Clemson University researchers, together with a counterpart at the University of Georgia, have teamed to study a bug species they believe poses a serious threat to agriculture in the Southeast.
In the three-year study they hope to get a greater understanding of the stink bug to reduce pesticide use, saving farmers time and money and protecting Mother Nature’s natural order.
Stink bugs, so named because they secrete a foul-smelling liquid that is repulsive to most predators, gnaw on some of the region’s most important crops, including wheat, cotton, corn, peanuts, soybeans and tobacco.
The bugs generally feed on the fruiting structures of the plant. In cotton, for example, they pierce the small cotton boll — the seedpod of the cotton plant — and suck sap from the seeds.
This reduces the amount and quality of cotton fibers that develop within the boll. As a result, stink bugs can significantly reduce yield.
The Clemson researchers are entomologists Francis Reay-Jones at the Pee Dee Research and Education Center in Florence and Jeremy Greene at the Edisto Research and Education Center in Blackville, and economist Carlos Carpi on the main campus. They are joined by Michael Tows, an entomologist at the University of Georgia.
The team was awarded $154,000 from the U.S. Department of Agriculture Southern Region Integrated Pest Management program to study the farmscape ecology of stink bugs.
Their research could lead to substantial reductions in insecticide use to control stink bugs in cotton, a major susceptible crop in the Southeast. The team will evaluate the cost of implementing the research for practical and commercial applications.
In the Southeast, a typical farm has numerous small fields that often are close to each other in a configuration called a farmscape. Regions around the country have different farmscapes. For example, fields in the Midwest often are much larger.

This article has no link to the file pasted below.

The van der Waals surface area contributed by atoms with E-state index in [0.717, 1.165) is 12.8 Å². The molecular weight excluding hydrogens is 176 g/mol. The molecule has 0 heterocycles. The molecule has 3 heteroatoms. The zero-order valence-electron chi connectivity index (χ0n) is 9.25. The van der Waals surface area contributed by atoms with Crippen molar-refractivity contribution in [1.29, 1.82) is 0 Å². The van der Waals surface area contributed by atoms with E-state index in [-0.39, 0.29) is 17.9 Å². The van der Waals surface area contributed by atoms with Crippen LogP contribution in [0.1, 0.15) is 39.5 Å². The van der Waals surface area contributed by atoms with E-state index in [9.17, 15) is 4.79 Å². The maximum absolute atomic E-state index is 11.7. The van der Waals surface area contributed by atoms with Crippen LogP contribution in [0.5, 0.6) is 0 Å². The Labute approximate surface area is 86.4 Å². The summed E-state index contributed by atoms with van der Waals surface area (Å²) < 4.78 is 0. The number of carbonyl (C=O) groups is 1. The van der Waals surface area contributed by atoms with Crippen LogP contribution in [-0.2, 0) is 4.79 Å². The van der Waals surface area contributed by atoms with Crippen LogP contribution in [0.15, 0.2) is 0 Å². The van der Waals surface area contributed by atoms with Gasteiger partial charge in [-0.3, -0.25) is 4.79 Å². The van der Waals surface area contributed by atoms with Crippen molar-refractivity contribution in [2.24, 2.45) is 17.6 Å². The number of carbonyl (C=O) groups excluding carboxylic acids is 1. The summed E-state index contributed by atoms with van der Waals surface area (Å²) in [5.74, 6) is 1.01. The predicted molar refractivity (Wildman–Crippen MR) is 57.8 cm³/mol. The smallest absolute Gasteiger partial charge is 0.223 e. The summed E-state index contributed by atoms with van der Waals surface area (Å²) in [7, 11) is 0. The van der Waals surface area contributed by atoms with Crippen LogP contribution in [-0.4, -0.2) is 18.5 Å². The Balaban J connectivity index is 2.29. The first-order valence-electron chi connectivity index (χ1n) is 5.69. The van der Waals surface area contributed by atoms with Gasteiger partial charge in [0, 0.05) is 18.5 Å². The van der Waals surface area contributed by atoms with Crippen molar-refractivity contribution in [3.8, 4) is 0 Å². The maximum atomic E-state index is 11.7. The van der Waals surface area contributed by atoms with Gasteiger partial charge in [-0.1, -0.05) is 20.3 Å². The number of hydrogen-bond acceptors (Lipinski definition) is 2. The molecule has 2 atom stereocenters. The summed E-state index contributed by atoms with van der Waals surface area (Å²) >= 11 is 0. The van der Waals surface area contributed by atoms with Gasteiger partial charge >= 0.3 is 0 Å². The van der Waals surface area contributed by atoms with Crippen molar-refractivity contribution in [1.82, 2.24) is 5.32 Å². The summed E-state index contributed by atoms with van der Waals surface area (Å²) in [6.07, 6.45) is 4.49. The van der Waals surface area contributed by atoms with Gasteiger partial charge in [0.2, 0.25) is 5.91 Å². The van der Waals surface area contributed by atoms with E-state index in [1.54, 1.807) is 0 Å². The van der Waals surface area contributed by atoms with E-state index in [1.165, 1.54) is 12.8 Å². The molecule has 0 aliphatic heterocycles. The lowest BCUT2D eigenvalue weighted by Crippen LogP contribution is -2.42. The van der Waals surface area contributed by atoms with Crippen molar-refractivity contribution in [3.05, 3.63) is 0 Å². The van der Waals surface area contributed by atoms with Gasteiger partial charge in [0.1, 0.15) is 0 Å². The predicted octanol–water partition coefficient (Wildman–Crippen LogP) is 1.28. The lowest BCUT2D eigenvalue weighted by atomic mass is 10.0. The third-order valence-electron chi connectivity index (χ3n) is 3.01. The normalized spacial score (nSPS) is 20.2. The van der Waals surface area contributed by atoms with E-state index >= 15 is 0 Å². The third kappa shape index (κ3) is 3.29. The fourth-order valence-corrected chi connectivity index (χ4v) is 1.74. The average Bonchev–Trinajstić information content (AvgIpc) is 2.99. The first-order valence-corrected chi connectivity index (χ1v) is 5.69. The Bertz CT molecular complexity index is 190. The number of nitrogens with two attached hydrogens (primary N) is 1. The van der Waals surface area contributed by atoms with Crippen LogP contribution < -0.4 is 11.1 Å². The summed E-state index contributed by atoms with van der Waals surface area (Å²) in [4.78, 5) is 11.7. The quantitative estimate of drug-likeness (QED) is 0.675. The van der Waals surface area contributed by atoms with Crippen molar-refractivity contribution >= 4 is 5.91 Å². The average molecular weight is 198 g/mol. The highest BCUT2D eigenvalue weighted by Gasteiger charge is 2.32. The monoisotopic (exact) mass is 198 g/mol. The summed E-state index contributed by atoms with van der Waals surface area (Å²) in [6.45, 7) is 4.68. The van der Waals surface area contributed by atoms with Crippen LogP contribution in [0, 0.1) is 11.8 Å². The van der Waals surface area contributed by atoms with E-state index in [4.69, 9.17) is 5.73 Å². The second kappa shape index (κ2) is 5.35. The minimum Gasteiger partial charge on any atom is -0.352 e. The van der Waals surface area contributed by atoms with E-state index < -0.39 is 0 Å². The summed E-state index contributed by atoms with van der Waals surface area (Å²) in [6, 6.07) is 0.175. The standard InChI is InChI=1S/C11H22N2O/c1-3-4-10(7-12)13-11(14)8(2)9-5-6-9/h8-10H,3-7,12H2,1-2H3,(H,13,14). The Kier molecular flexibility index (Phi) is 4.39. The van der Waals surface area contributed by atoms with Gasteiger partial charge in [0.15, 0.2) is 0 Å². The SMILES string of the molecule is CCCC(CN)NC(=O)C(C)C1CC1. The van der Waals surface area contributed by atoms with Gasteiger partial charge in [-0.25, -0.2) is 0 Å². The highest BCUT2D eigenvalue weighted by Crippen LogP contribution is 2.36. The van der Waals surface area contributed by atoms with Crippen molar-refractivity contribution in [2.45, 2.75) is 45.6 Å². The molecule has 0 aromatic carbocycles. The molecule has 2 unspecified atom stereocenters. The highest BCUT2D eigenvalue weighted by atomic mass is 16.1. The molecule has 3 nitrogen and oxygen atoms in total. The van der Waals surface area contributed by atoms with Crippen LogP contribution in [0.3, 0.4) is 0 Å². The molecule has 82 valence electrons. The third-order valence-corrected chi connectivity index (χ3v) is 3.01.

Stink bugs move in patches within a farm, Reay-Jones said. Part of the study's first objective is to sample stink bugs and their natural enemies concurrently across different fields. If the researchers can determine when stink bugs move into a crop and at which location in the farmscape, planting methods may be altered to help keep the pests at bay.
“We want to have a better understanding of the ecology,” he said. “We want to quantify where they build up in a farmscape and at what point during the season they move from one crop to another.”
The researchers will employ Geographic Information System technology to map the study areas as a grid and precisely monitor the insects across the farmscape.
The study also will evaluate in-field border applications of insecticide, specifically in cotton, with the objective of reducing insecticide use. Researchers know that stink bugs infest cotton fields from the edge first and move toward the interior of the field, said Greene.
Rather than applying insecticides over the entire field, test applications will be made only across the first 40 feet of a field’s perimeter. Such application may eliminate the need to treat the entire field. That can reduce the use of chemicals on a field, save time applying the pesticides and conserve natural enemies.
“Typically, when a crop starts blooming that’s when we see insects move in,” Greene said. “If you can get there early enough and initiate these applications at the right time, you may be able to prevent their colonization of the field.”
Once considered secondary pests in the United States, cotton crop losses caused by stink bug damage were estimated at $60 million in 2002. The pests infested 6.5 million acres of cotton in 2006 and destroyed more than 151,000 cotton bales.
“Stink bugs are going to be the No. 1 insect pest of cotton in the Southeast,” Greene said.
The study will be conducted at the Pee Dee and Edisto research and education centers, on two fields on a private farm in Cameron, S.C., and in fields in Tifton, Ga.